Multiple political and social groups made their intention to join the march public. The two CTA unions, ATE state workers unions, the chamber of small and medium-sized businesses, the UTA transportation union and community organizations “Barrios de Pie,” “Corriente Clasista y Combativa” and CTEP are all on the roster for participating.
Never ones to let a good political opportunity pass them by, several politicians have also shown their support for the march and the demands, and appear to be trying to have their face tied to this kind of display of political muscle flexing. Former President Cristina Fernández de Kirchner, The Renewal Front (FR) led by Sergio Massa, the Justicialist Party (PJ) headed by Diego Bossio, several district mayors who answer to the Victory Front (FpV) and the Socialist Party among the leaders following this trend.
However, when consulted on this, member of the CGT umbrella union, Héctor Daer, said that he doesn’t want anyone to take advantage of the march. “We don’t want the march to be partisan under any circumstance. No one is going to take advantage of it. We can’t distort what’s going on, the claims and demands,” he said.
When: Tuesday, March 7.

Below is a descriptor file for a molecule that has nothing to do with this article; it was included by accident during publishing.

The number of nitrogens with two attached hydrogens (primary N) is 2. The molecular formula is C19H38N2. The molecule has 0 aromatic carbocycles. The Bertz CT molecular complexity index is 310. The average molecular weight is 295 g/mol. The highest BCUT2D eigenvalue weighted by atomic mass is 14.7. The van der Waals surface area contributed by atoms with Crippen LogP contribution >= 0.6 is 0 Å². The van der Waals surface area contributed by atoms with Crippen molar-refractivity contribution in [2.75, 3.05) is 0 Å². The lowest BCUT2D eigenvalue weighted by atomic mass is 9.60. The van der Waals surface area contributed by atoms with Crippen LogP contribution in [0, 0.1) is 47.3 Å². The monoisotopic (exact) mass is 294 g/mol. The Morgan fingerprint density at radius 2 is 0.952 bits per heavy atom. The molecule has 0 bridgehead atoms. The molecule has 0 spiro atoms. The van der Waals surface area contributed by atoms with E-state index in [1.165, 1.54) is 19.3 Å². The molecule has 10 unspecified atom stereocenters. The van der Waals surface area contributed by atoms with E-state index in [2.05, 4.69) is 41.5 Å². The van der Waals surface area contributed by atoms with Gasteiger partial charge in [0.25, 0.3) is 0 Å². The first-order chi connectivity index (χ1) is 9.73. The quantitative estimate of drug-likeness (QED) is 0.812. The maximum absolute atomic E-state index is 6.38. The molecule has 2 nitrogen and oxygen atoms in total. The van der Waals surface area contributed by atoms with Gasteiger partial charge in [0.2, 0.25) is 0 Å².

Where: Protesters will march onto the intersection of Diagonal Sur and Belgrano, in Microcentro, where union leaders will deliver several speeches. The march is expected to end with the announcement of a national strike.
Why: Jorge Yabkowski, leader of the federation that groups the country’s health professionals, Fesprosa, announced a 48-hour strike to demand a salary increase that “surpasses the 18 percent ceiling the national government wants to impose for this year.”
Where: in the country’s roughly 600 public hospitals.
When: today and tomorrow.
Buenos Aires Province State Workers
Why: they will also strike for two days: “The measure will be determinant to try stop the austerity measures that are taking place in the territory,” Buenos Aires Province State Workers’ union leader, Oscar de Isasi, told press.
Where: Public services in the Buenos Aires province.
When: today and tomorrow.
Why: As The Bubble’s Elke Wakefield explained in last week’s piece, on Wednesday March 8, the International Women’s Strike will take place in over forty countries across the globe. Described as an “international day of action,” and something between a digital and grassroots social phenomenon, it invites all women to strike, march, picket, organize and agitate for governments across the world to take a greater role in ensuring safety, freedom and equality for women.
The longstanding demand for the decriminalization of abortion and an end to femicides are expected to form the central pillars of the Argentine platform.
Where in Argentina: there are strikes planned in various locations throughout Buenos Aires Province, as well as Entre Rios and Santa Fe. Expect picketing, protests, marches, and people wearing black. In Buenos Aires, the strike will kick off at 12 PM with a ruidazo (banging of pots and pans) and at 5 PM, protesters will march from the Obelisco to the Plaza de Mayo, according to Ni Una Menos.
When: Wednesday, March 8.